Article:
I applaud Biola University for hosting needful conversations on the future of the church.
Should the shape of Protestant theology and the Protestant consciousness still be determined by the Reformation’s reaction to Roman Catholicism? In late 2013, Peter Leithart ignited an important dialogue on the meaning, role, and future of Protestantism with a widely-read article at First Things.
Is the Reformation over? How should American Protestantism relate to Rome or Eastern Orthodoxy? Will Protestantism need to change if it is to thrive in the 21st century? In September 2014, Peter Escalante of The Calvinist International moderated a conversation with three Protestant theologians: Peter Leithart of Theopolis Institute, Fred Sanders of The Torrey Honors Institute at Biola University, and Carl Trueman of Westminster Theological Seminary.
One year later, four members of different traditions gathered to move that conversation forward. What is the future of the church? What changes might we need to make for greater unity to happen and what healthy distinctions need to be maintained? Matt Jenson of the Torrey Honors Institute moderated a conversation with Simon Chan (Earnest Lau Professor of Systematic Theology at Trinity Theological College, Singapore), Ephraim Radner (Professor of Historical Theology at the Toronto School of Theology), Thomas Rausch (T. Marie Chilton Professor of Catholic Theology at Loyola Marymount University), and Fred Sanders (Professor at Biola University’s Torrey Honors Institute).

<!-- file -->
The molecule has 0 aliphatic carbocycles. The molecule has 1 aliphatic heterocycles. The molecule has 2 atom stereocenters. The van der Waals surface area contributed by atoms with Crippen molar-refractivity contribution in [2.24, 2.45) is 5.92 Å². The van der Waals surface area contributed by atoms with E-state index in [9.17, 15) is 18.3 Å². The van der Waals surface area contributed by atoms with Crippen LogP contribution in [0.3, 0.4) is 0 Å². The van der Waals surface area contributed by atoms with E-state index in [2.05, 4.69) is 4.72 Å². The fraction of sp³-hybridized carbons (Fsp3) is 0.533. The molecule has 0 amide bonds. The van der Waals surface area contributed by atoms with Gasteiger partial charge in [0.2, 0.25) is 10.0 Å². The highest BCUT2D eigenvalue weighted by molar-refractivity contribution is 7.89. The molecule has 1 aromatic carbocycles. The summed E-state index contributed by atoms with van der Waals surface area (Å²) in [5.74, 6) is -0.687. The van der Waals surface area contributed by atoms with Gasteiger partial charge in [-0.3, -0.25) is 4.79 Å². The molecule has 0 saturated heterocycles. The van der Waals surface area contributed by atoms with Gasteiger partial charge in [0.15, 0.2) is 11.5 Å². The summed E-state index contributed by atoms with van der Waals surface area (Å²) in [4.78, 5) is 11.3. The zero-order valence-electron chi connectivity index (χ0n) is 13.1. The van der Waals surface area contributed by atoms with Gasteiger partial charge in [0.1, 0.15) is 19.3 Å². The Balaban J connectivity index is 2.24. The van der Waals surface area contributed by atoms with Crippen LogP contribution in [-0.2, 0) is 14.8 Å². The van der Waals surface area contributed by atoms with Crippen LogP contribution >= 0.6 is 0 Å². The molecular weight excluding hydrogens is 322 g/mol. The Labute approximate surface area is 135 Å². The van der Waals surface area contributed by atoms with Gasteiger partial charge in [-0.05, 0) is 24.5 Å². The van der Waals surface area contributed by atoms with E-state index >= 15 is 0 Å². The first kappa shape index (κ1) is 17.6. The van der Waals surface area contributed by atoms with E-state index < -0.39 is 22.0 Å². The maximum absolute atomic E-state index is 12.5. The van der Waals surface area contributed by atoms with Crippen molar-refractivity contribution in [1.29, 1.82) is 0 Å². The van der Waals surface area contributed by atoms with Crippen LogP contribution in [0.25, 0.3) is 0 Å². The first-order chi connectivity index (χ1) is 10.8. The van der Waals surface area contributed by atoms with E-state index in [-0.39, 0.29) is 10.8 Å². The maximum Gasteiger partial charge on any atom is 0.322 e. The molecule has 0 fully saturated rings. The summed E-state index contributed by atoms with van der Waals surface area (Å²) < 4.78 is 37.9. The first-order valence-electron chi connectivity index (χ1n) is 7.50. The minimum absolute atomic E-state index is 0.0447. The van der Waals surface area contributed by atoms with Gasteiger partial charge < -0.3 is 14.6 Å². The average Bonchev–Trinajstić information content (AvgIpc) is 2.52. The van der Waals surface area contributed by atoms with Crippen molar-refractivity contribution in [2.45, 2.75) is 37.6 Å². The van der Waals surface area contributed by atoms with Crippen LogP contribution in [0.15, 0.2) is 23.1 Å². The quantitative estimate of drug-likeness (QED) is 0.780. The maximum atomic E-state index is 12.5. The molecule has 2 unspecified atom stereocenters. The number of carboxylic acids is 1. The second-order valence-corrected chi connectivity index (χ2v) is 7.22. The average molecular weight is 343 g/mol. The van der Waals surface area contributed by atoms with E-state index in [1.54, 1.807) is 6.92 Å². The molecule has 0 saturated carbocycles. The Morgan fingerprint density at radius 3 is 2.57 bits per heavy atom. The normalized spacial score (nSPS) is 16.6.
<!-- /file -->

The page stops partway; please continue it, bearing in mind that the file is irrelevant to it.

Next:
- The Scriptorium Daily: Fred Sanders, Glad Protestantism
- The Heidelblog: R. Scott Clark, Contra Leithart: No, the Reformation Isn’t Over
- The Calvinist International: Peter Escalante, Reformation Day and Its Critics
- First Things: Brad Littlejohn, The Uncertain Future of Protestantism
- First Things: Peter Leithart, The Future of Protestantism
- Peter Leithart, The End of Protestantism: Pursuing Unity in a Fragmented Church (Brazos, 2016)